Installing sod is the quickest way to establish a new lawn or repair and old one. Sod is professionally grown turf grass consisting of densely growing grass that can be used to create an instant lawn. Well, not quite so, regular watering is required to establish the grass by encouraging the roots to penetrate the soil bed. Using sod is a more expensive way of having a beautiful lawn but is has some advantages. In addition to instant gratification it offers a denser, healthier lawn that is relatively weed free. It is easier to install on slopes and in shade, and can be planted in almost any season when the ground is not frozen. Sod sounds good, right? But to get the most out of your sod you must choose it carefully.

Many different kinds of sod are grown and several factors should be considered when choosing sod.

Grass Selection: Sod is composed of one or more grasses each with unique characteristics. The specific grasses you want will depend on:


    Grasses may be warm-season grasses, cool-season grasses or a mixture. Generally, the various kinds of sod that are available in your area will probably consist of grasses that will grow well in your area but you might like some grasses better than others.

Light If the sod is going to be planted in a shade you will want shade tolerant grasses.

Use If the area is going to get a lot of wear and tear you will need a sod that has traffic-tolerant grasses.

No matter what kind of grasses you choose, the sod should be fresh and healthy. Look for the following characteristics:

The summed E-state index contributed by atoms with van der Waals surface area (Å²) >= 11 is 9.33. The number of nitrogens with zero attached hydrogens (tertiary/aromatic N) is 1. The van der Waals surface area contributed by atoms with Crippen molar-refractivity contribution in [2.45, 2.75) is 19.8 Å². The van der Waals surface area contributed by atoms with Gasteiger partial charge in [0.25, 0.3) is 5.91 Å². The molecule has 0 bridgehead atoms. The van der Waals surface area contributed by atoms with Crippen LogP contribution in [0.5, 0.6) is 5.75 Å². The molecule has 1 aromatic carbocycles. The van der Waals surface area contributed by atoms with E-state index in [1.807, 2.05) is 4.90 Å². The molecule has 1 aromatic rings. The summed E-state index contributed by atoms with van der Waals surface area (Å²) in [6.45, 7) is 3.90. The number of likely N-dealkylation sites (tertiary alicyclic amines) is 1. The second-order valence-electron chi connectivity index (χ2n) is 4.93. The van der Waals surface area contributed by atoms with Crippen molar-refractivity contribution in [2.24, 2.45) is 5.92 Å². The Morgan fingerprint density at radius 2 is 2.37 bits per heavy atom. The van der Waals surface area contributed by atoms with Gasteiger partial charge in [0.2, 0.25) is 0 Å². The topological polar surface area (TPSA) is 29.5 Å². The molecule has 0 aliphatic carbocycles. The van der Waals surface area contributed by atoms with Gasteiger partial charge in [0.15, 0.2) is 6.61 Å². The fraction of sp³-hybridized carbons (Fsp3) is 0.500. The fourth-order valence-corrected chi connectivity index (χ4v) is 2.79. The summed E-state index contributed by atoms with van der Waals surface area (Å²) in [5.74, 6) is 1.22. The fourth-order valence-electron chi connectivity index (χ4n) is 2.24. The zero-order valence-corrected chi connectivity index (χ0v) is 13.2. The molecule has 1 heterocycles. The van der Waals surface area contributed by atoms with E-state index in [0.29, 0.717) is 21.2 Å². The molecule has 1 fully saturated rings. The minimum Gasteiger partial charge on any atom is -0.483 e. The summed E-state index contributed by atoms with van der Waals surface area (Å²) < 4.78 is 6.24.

Dense, lush, uniformly green leaves about 2” or more long (yellow or uneven length blades may indicate that the sod has been sitting around too long).

    Root-soil thickness 1 inch. Thinner sod dries out to quickly, thicker sod will have a hard time adjusting to the soil bed.

    Soil around roots moist but not dripping wet.

    Roots knit together (avoid netting used by growers to bind the sod together as t may become a problem in your lawn)

    No thatch

    Sod cool to the touch (sod becomes warm as it decomposes).

Although you can plant sod any time the ground has not frozen, the best time is during the period of greatest growth. For warm-season grasses that is in the summer; for cold-season grasses it is in early spring or early fall. Have the soil bed completely prepared before you buy the sod so that you can plant it immediately because sod that sits around for a day or two, dries out and will not grow well. Water the sod regularly especially in hot dry weather.

Lawn Care Pointer

By Karen